For the Straw: A vacuum makes no difference. It isn't a pressure differential that is keeping the water "up" It is the seal (and therefore closed system) between the fluid, straw, and your finger, that prevent a bigger vacuum.

Hydrogyrophage:
Now explain that one to me...

What scientific principle keeps the liquid from falling?

Can we draw a force diagram? What is acting on the liquid to counteract the force of gravity?

FWIW (probably not much), Wikipedia claims that atmospheric pressure plays a part.

Blackskimmmer:
force diagram... it's a fluid.. but, mg for the mass of liquid, down. air pressure times cross sectional area pushing up. now the complicated part: at the miniscus: it's i don't know what shape.. but it ISN'T horizontal! so that leads me to beleive that mg of the water is pushing down on it, and then there is the surface tension pulling with horizontal component towards the wall of the straw and vertical component up.

Blackskimmmer:
better observation: for my 4" water column in ~1/4 in. inner diameter plastic straw, i can make the bottom surface of the water convex, flat or concave.

that's curious. wait, that's with air between the top of the water and my thumb...

more experiments:

so i immerse the straw and my thumb in teh glass of water: pull it out and no space between top of water and my thumb. the miniscus is convex, bowing downward.

i shake it a little and a drop of water comes off, miniscus horizontal.

shake it again, and teh miniscus goes concave into the straw.

shake it again and another drop of water comes off and a BUBBLE sloooowly rises up the straw till it reaches finger, and now there's a region of AIR between the top of the water and my finger.

but the water STILL doesn't pour out! hmm what's the miniscus at the top look like?

lets see..

Blackskimmmer:
straw too cloudy at top to see, but here's something curious:

holding column of water in with finger at top.

shake it a little and drop of water comes out and bubble rises to the top of the collumn

shake it again and another bubble rises half way and gets STUCK in the column of water, so there is from top to bottom:

finger, thin layer of air, 2" column of water, 1/5" layer of air, 2" column of water!

Hydrogyrophage:
You missed it.

1) We can ignore the meniscus and surface tension forces. This is obviously not sufficient to keep the liquid suspended, as demonstrated when the finger at the top of the straw is removed.

2) My question is regarding this situation in a vacuum, so air pressure is NOT what is pushing the water upward to counteract gravity.

So what is?

Blackskimmmer:
i know, my answer is only part of your question... but wait, you at least read the results of my experiment? with the finger in place the water stays in the tube. when i destroy the surface tension with soap, the water pours out!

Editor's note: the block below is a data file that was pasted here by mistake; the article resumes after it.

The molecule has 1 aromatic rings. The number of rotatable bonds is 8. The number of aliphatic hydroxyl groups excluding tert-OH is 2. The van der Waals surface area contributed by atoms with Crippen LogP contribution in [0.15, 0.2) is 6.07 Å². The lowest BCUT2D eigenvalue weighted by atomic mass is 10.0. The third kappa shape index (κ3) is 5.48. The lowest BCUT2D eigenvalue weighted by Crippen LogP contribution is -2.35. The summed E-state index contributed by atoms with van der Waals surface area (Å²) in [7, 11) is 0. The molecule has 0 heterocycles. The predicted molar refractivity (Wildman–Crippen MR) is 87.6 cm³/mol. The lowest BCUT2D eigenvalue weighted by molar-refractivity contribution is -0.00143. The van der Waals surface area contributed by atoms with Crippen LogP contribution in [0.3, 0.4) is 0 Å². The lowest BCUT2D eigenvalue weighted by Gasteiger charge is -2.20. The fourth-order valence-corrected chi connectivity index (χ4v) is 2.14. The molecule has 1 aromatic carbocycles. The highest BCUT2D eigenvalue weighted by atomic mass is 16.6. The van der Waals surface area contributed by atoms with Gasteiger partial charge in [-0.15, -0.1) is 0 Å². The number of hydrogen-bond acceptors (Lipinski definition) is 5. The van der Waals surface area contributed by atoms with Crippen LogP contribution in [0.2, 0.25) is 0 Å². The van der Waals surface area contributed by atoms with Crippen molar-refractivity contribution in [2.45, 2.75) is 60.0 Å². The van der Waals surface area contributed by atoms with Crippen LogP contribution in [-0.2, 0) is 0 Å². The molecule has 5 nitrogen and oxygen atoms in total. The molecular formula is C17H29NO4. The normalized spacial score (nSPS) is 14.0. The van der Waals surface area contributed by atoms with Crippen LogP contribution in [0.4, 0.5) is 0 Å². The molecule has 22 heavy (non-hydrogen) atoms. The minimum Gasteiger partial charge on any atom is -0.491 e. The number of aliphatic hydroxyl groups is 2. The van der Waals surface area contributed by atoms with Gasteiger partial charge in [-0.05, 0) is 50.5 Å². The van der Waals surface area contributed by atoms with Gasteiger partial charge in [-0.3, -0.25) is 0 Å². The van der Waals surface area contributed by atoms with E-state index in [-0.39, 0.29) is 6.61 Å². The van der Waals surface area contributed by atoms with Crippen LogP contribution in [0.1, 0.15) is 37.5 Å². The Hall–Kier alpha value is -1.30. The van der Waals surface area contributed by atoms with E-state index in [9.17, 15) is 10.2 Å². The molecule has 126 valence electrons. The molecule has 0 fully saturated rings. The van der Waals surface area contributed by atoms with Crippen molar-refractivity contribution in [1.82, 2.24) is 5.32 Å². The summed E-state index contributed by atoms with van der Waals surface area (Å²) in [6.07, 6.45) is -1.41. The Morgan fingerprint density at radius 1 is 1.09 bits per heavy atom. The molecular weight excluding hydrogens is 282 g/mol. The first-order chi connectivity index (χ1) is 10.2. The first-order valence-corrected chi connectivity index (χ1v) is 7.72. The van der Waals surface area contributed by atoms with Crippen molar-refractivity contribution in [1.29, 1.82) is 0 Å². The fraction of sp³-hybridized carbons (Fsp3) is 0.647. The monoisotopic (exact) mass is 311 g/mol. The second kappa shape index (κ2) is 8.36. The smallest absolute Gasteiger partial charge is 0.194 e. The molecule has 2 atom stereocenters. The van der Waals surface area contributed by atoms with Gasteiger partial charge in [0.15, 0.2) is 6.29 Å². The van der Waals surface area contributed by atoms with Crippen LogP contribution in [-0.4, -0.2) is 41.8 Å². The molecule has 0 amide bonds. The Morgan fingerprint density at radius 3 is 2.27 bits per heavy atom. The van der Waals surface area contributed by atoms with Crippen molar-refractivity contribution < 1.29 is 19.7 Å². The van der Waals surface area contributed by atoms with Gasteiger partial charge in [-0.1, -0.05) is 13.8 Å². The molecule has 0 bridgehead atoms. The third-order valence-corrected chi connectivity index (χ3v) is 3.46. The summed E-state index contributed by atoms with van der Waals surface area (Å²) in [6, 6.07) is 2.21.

onward:

lets start here: if i raise the straw out of the water, mg in the column of the water is down. weight of atmosphere transmitted to the cross section of the straw at the surface pushes up.

the water does not fall while the weight of the water is less than the weight of the atmosphere above that column.

when you lift the straw up about 30 feet, finally the weight of the water IS greater and the higher you lift it, the water WILL fall, and WILL leave a vacuum below your finger.

this is why we invented steam engines to work at the bottom of mines. pumps at the surface could not pull water up when it was below 30 feet!

3) also, i failed to point out that probably with a THIN enough straw the water will probably stay in even with finger off. but now maybe adhesive forces between water and the walls plays a part? it's similar to my result of a 2-3mm tall column of water will stick in the tube with air above and below it and no finger holding top.

4) We also had discussion of why siphoning water with a tube from one bucket to a lower bucket works. It's related but adds MORE complications.

5) Important note from another discussion:

tminus7:
Rayleigh-Taylor instabilities.

http://en.wikipedia.org/wiki/Rayleigh-Taylor_instability

The real reason the water falls out of the tube.

Blackskimmmer:
why do you say these instablilties is why the water flows out of the tube? in the turbulent regime? or is it just what gets it initiating the flow?

tminus7:
It is what intiates the flow.

Remember the only reason we are talking about this problem at all is that the outside air pressure is pushing the water back into the closed pipe with more force than the water weight pusing out. This is the condition Of RT instability. A low density fluid, air, pushing on a high density fluid, water. The simulation picture in the wiki article, if you turn it upside down is, is exactly the OP's problem. This is for the pipe straight vertical.

One simple proof is the old playing card/ glass of water trick. Place a card over the open end of a glass of water. Hold it and invert the glass. Let go of the card and, magically, the water does not fall out! The card is a stiff solid and changes the conditions away from the RT condition. The card is not free to flow. But it shows the outside air pressure is great enough to hold the water (and card) in the glass. So gravity is insufficient to pull the water out of an inverted glass. You need RT to make it fall!